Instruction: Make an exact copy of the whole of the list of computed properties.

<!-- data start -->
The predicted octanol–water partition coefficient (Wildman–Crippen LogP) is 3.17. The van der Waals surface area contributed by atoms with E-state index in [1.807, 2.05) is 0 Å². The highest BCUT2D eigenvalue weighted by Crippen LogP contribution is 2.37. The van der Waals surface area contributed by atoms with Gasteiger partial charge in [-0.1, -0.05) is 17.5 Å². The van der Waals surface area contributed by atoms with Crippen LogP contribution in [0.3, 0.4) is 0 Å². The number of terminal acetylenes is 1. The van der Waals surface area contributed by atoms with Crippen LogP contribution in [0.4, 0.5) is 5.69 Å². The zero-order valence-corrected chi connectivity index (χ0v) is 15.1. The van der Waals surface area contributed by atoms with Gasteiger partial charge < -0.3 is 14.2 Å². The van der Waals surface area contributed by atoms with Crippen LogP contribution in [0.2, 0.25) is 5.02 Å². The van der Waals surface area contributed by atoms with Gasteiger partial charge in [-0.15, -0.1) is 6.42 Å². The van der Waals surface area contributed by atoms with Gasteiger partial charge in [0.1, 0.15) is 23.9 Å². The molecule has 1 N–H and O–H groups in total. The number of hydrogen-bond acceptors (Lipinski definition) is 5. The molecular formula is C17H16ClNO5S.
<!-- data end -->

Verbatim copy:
The predicted octanol–water partition coefficient (Wildman–Crippen LogP) is 3.17. The van der Waals surface area contributed by atoms with E-state index in [1.807, 2.05) is 0 Å². The highest BCUT2D eigenvalue weighted by Crippen LogP contribution is 2.37. The van der Waals surface area contributed by atoms with Gasteiger partial charge in [-0.1, -0.05) is 17.5 Å². The van der Waals surface area contributed by atoms with Crippen LogP contribution in [0.3, 0.4) is 0 Å². The number of terminal acetylenes is 1. The van der Waals surface area contributed by atoms with Crippen LogP contribution in [0.4, 0.5) is 5.69 Å². The zero-order valence-corrected chi connectivity index (χ0v) is 15.1. The van der Waals surface area contributed by atoms with Gasteiger partial charge < -0.3 is 14.2 Å². The van der Waals surface area contributed by atoms with Crippen LogP contribution in [0.2, 0.25) is 5.02 Å². The van der Waals surface area contributed by atoms with Gasteiger partial charge in [-0.15, -0.1) is 6.42 Å². The van der Waals surface area contributed by atoms with Gasteiger partial charge in [0.1, 0.15) is 23.9 Å². The molecule has 1 N–H and O–H groups in total. The number of hydrogen-bond acceptors (Lipinski definition) is 5. The molecular formula is C17H16ClNO5S.